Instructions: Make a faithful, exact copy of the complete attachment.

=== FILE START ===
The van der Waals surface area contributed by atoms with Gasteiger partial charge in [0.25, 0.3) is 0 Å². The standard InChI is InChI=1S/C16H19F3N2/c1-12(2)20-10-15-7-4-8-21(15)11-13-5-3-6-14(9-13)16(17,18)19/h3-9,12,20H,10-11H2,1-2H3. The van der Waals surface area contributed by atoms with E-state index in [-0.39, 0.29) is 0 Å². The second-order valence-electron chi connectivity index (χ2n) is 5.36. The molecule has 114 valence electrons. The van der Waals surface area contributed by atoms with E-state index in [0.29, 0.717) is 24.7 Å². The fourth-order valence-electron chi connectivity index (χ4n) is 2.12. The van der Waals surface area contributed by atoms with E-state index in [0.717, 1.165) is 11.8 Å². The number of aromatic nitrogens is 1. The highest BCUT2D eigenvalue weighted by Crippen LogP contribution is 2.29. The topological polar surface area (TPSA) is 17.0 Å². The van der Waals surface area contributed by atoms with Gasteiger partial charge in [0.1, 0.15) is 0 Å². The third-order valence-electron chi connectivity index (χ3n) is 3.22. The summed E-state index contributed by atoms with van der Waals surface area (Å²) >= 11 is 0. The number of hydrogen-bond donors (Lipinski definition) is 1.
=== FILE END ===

The van der Waals surface area contributed by atoms with Gasteiger partial charge in [0.25, 0.3) is 0 Å². The standard InChI is InChI=1S/C16H19F3N2/c1-12(2)20-10-15-7-4-8-21(15)11-13-5-3-6-14(9-13)16(17,18)19/h3-9,12,20H,10-11H2,1-2H3. The van der Waals surface area contributed by atoms with E-state index in [-0.39, 0.29) is 0 Å². The second-order valence-electron chi connectivity index (χ2n) is 5.36. The molecule has 114 valence electrons. The van der Waals surface area contributed by atoms with E-state index in [0.29, 0.717) is 24.7 Å². The fourth-order valence-electron chi connectivity index (χ4n) is 2.12. The van der Waals surface area contributed by atoms with E-state index in [0.717, 1.165) is 11.8 Å². The number of aromatic nitrogens is 1. The highest BCUT2D eigenvalue weighted by Crippen LogP contribution is 2.29. The topological polar surface area (TPSA) is 17.0 Å². The van der Waals surface area contributed by atoms with Gasteiger partial charge in [0.1, 0.15) is 0 Å². The third-order valence-electron chi connectivity index (χ3n) is 3.22. The summed E-state index contributed by atoms with van der Waals surface area (Å²) >= 11 is 0. The number of hydrogen-bond donors (Lipinski definition) is 1.